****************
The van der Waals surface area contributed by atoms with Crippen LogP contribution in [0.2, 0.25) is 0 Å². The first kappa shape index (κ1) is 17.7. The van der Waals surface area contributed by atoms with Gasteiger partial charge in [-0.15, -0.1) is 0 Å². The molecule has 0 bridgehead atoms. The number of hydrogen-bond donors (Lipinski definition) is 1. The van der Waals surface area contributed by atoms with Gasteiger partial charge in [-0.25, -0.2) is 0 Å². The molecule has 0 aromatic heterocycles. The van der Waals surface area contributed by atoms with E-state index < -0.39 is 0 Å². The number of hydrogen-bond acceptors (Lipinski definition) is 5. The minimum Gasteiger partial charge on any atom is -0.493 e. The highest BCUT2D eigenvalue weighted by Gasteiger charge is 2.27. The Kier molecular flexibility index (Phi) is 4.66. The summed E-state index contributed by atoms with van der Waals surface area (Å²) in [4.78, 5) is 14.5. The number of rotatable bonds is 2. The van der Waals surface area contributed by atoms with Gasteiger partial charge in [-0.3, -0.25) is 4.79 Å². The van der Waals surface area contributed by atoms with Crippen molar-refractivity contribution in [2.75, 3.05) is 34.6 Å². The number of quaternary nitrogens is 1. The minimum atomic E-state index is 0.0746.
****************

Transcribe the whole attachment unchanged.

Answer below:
The van der Waals surface area contributed by atoms with Crippen LogP contribution in [0.2, 0.25) is 0 Å². The first kappa shape index (κ1) is 17.7. The van der Waals surface area contributed by atoms with Gasteiger partial charge in [-0.15, -0.1) is 0 Å². The molecule has 0 bridgehead atoms. The number of hydrogen-bond donors (Lipinski definition) is 1. The van der Waals surface area contributed by atoms with Gasteiger partial charge in [-0.25, -0.2) is 0 Å². The molecule has 0 aromatic heterocycles. The van der Waals surface area contributed by atoms with E-state index < -0.39 is 0 Å². The number of hydrogen-bond acceptors (Lipinski definition) is 5. The minimum Gasteiger partial charge on any atom is -0.493 e. The highest BCUT2D eigenvalue weighted by Gasteiger charge is 2.27. The Kier molecular flexibility index (Phi) is 4.66. The summed E-state index contributed by atoms with van der Waals surface area (Å²) in [4.78, 5) is 14.5. The number of rotatable bonds is 2. The van der Waals surface area contributed by atoms with Gasteiger partial charge in [-0.3, -0.25) is 4.79 Å². The van der Waals surface area contributed by atoms with Crippen molar-refractivity contribution in [2.75, 3.05) is 34.6 Å². The number of quaternary nitrogens is 1. The minimum atomic E-state index is 0.0746.